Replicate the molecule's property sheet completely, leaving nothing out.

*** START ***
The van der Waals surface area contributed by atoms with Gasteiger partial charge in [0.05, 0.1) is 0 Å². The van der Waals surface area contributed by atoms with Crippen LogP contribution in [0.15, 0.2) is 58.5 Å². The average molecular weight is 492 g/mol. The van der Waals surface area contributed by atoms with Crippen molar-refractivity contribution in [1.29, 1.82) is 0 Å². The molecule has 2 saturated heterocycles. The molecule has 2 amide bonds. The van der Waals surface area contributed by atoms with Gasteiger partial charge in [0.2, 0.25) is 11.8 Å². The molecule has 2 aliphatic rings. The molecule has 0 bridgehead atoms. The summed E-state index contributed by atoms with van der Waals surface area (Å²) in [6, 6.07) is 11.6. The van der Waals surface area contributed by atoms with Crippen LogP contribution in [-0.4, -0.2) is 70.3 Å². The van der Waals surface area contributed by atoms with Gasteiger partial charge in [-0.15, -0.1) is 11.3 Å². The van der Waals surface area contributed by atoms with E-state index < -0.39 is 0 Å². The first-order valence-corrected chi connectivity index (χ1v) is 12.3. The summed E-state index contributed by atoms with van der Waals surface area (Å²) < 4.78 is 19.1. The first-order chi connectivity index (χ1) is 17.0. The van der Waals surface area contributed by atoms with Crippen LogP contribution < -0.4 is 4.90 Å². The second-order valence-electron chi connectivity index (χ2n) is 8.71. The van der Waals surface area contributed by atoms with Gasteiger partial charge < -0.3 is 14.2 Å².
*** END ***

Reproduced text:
The van der Waals surface area contributed by atoms with Gasteiger partial charge in [0.05, 0.1) is 0 Å². The van der Waals surface area contributed by atoms with Crippen LogP contribution in [0.15, 0.2) is 58.5 Å². The average molecular weight is 492 g/mol. The van der Waals surface area contributed by atoms with Crippen molar-refractivity contribution in [1.29, 1.82) is 0 Å². The molecule has 2 saturated heterocycles. The molecule has 2 amide bonds. The van der Waals surface area contributed by atoms with Gasteiger partial charge in [0.2, 0.25) is 11.8 Å². The molecule has 2 aliphatic rings. The molecule has 0 bridgehead atoms. The summed E-state index contributed by atoms with van der Waals surface area (Å²) in [6, 6.07) is 11.6. The van der Waals surface area contributed by atoms with Crippen LogP contribution in [-0.4, -0.2) is 70.3 Å². The van der Waals surface area contributed by atoms with Gasteiger partial charge in [-0.15, -0.1) is 11.3 Å². The van der Waals surface area contributed by atoms with E-state index < -0.39 is 0 Å². The first-order valence-corrected chi connectivity index (χ1v) is 12.3. The summed E-state index contributed by atoms with van der Waals surface area (Å²) < 4.78 is 19.1. The first-order chi connectivity index (χ1) is 17.0. The van der Waals surface area contributed by atoms with Crippen LogP contribution < -0.4 is 4.90 Å². The second-order valence-electron chi connectivity index (χ2n) is 8.71. The van der Waals surface area contributed by atoms with Gasteiger partial charge < -0.3 is 14.2 Å².